Page:Convocation Addresses of the Universities of Bombay and Madras.djvu/480

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187
1885.—The Honorable P. O'Sullivan.

University of Madras, since its foundation in 1857, not including the accessions of to-day, is about 1,355, which gives an annual average of not more than 50. Only twenty-seven persons took degrees in medicine during that period. It may be true that many persons are not yet prepared to employ a high class of medical advisers, and that the great bulk of the people cannot afford to do so. It is also found that practitioners in the Subordinate Medical Department under Government are resorted to for advice in the various localities where they perform their duties. Making all reasonable allowance for these impediments, it is evident that, under more favourable conditions, a greatly increased number of persons of high attainments ought to be in practice in various parts of the country to minister to the ailments of a population numbering upwards of thirty millions. It may, I think, be expected that the extension of the area of education, the increase in material prosperity which has begun, and is likely to continue, the development of agricultural, manufacturing and commercial industries and the increasing wants of the people, who are entering upon a higher phase of civilisation, will open careers for an increasing number of the educational classes. There is also a growing tendency to restrict the conditions upon which the right of access to some of the professions is founded, and the Government of Madras is disposed to reserve some at least of the more important public offices for graduates. After May of this year no persons will be permitted to appear for the Tests in the Revenue Higher Grade who have not passed the First in Arts Examination, or who are not graduates of an Indian University, except persons now in the service of Government who will be allowed to appear for examination in the Revenue Test Higher grade up to and including the year 1889. And it is the declared policy of the British Government, of whatever party, Tory or Liberal, Whig or Radical, to avail itself of the services of natives of this country to a greater extent in future than it has or perhaps could have done in the past. If you take these circumstances into consideration—and many others might be mentioned leading to the same conclusion—I think yon will have no reason to regret that upon merely practical grounds you have elected to pass into the world of work and action through the portals of the University.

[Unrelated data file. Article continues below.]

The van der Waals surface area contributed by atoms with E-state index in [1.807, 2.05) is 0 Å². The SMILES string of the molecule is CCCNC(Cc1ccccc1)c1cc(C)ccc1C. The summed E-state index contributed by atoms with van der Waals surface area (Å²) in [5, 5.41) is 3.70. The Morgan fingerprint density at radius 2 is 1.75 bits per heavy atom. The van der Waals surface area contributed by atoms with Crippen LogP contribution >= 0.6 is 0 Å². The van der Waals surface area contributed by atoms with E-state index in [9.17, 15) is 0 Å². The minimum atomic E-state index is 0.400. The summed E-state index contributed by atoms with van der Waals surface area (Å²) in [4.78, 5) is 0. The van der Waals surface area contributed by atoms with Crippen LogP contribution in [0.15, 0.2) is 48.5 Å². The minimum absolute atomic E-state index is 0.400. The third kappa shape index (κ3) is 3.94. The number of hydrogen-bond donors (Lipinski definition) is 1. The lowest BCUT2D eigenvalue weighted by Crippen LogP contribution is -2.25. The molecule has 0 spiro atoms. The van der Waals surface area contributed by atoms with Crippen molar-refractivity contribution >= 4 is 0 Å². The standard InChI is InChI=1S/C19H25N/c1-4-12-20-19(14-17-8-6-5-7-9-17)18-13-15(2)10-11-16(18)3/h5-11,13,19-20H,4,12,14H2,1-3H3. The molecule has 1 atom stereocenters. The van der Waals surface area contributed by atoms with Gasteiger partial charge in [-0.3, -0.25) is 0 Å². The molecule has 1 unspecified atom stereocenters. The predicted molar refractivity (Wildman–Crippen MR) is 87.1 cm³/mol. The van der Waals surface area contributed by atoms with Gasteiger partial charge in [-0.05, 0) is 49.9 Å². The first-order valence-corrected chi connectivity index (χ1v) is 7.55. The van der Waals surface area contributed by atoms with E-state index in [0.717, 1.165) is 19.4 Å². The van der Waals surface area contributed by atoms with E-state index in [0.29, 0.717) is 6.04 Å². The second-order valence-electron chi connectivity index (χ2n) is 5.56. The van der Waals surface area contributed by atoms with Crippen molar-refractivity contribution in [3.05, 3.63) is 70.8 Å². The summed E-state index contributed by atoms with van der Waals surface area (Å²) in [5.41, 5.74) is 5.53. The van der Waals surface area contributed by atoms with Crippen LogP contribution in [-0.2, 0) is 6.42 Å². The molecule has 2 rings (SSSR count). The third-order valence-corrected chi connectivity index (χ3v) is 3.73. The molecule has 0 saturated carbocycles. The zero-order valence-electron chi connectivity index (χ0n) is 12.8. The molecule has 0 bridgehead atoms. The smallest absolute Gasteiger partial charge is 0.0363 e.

You will each of you adopt some profession or calling.Attend to details Whatever that calling may be, you should devote to it your highest powers and best energies. Do not consider mere details unworthy of your attention. There are few occupations which do not require a close